Campus News

College of Education, KET to Host Premiere Screening of 'Extreme By Design' Documentary


UK College of Education's John Nash discusses the concept of "design thinking" and the PBS documentary "Extreme By Design" that will be screened in Lexington Oct. 24. Video by UK Public Relations and Marketing. 

LEXINGTON, Ky. (Oct. 14, 2013) — The University of Kentucky College of Education and KET will host a premiere screening event of "Extreme By Design," a PBS documentary film about students from Stanford University building a better world through the concept of "design thinking." The approach used in the film is also being developed at UK’s Laboratory on Design Thinking in Education, or dLab.

The screening will take place at 7 p.m. Thursday, Oct. 24 in the Lexington Central Library's William Stamps Farish Fund Theater. It is free and open to the public. Afterward, a Q&A session with "Extreme By Design" director and producer Ralph King, along with educators and community leaders, will be held to discuss design thinking in Kentucky. The session will be moderated by KET's Bill Goodman.

Invite to the "Extreme By Design" screening

John Nash, associate professor in the College of Education's Department of Educational Leadership Studies, is founder and director of the UK dLab, and will also participate in the Q&A.

“This film provides an exciting look into the kind of things we’ve just started to do here in Kentucky,” said Nash.  “Design Thinking is changing the way Kentucky schools prepare students for the workforce of the future. It’s changing how schools look and how students learn, creating graduates who are better able to succeed in an innovation economy.”

Nash, who was a social research scientist at Stanford University for six years before coming to UK, has met many of the people involved with Stanford’s program. He became acquainted with King through his involvement in design thinking.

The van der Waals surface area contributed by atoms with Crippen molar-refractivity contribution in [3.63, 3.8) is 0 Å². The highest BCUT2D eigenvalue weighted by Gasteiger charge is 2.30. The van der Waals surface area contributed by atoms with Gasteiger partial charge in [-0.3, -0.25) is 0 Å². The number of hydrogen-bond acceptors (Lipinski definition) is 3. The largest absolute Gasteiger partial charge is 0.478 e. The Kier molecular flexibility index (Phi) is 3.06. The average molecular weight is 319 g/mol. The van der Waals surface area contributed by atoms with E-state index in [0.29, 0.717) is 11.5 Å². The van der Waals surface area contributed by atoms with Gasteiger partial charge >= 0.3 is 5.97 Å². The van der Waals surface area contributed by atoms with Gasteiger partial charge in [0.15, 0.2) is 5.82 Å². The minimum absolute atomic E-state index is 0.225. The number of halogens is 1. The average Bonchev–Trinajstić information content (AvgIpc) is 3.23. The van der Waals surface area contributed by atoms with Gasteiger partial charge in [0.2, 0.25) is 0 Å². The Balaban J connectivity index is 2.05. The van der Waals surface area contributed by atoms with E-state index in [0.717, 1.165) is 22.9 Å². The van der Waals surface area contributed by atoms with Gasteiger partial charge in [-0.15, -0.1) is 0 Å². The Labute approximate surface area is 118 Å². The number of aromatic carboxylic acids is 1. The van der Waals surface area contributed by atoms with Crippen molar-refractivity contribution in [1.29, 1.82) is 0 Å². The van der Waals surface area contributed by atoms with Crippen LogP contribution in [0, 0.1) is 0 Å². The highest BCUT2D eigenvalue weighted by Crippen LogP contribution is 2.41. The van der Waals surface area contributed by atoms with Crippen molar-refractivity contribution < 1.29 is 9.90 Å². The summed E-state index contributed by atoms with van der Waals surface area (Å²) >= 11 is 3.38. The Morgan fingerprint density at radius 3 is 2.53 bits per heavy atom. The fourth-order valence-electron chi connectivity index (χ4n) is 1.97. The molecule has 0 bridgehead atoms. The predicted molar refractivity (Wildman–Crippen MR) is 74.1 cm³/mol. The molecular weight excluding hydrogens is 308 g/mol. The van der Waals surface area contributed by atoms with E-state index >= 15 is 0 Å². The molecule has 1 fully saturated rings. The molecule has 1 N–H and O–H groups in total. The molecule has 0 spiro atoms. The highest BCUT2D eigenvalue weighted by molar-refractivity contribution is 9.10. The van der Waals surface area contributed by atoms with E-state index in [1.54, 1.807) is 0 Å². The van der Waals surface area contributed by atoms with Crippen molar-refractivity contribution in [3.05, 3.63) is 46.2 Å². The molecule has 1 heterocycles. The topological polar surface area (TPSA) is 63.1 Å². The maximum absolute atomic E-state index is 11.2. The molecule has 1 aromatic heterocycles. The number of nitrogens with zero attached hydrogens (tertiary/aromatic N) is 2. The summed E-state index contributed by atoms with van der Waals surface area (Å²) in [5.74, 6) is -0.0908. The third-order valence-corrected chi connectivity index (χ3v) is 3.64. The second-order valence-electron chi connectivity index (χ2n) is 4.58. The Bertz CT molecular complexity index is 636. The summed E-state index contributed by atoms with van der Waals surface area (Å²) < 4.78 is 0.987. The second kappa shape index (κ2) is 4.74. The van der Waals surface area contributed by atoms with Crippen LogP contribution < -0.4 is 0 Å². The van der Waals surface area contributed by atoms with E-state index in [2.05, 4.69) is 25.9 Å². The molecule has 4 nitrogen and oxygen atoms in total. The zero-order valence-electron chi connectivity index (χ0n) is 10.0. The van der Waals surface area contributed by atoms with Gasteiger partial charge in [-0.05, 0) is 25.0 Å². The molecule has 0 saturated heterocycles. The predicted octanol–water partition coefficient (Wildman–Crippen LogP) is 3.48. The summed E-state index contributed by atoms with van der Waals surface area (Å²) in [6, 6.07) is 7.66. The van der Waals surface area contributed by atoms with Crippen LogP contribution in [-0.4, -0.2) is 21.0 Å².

“Ralph has been doing really good work in Silicon Valley for a number of years, particularly documenting the work that has gone on at the Stanford (Institute of Design),” said Nash. “One day he emailed me and asked if we would be interested in screening ‘Extreme By Design’ in Lexington before it appeared on network television. That was an offer too good to pass up, because the topics in the film are a global picture of what we’re really getting underway here in Lexington. It’s an exciting way to show our community how the pipeline of work we’re doing here at the K-12 level can grow into something bigger to the global community.”

A part of the College of Education’s P20 Innovation Lab, the dLab uses design thinking methods to create new solutions to previously unsolvable challenges in education and the community.

“To hear the term ‘design’ may conjure in people’s minds the work of an architect or an interior designer," said Nash. "What we’re really talking about is a process, a mindset, that is a solution-finding process – not so much a problem-solving process. It’s thinking about how to design for another. A human-centered approach.”

The UK College of Education offers a course for both undergraduate and graduate students in design thinking, where they can help solve issues in the Lexington community.  “Extreme By Design” shows how powerful this form of education can be, and the event will give people of Central Kentucky an opportunity to hear from those involved in these types of programs.

“I hope this film will inspire the next generation of social problem solvers,” said King. “At a time when new ways of thinking about education are taking hold in American classrooms, design thinking can play a critical role in helping young people compete in the global economy and pursue careers in public service. The film is a showcase for what many people consider to be the crown jewel of 21st century education. I’d like to expose it to a much larger community invested in education’s future.”

The film will have its national premiere on KET at 10 p.m. EST, Dec. 11.

About “Extreme By Design”
Produced by Hawkview Pictures and Kikim Media, the film follows three Stanford University students on an adventure around the globe, as they design and build products that may save thousands of lives in Bangladesh, Indonesia and other developing countries. The student teams, from multi-disciplinary backgrounds, apply freewheeling design methods, tapping creativity they didn’t know they had before. They draw on methods from engineering and design, and combine them with ideas from the arts, tools from the social sciences, and insights from the business world. Believing that they can and will make a difference, the students open their hearts and brains, and remarkably, almost magically, their products take shape and work.

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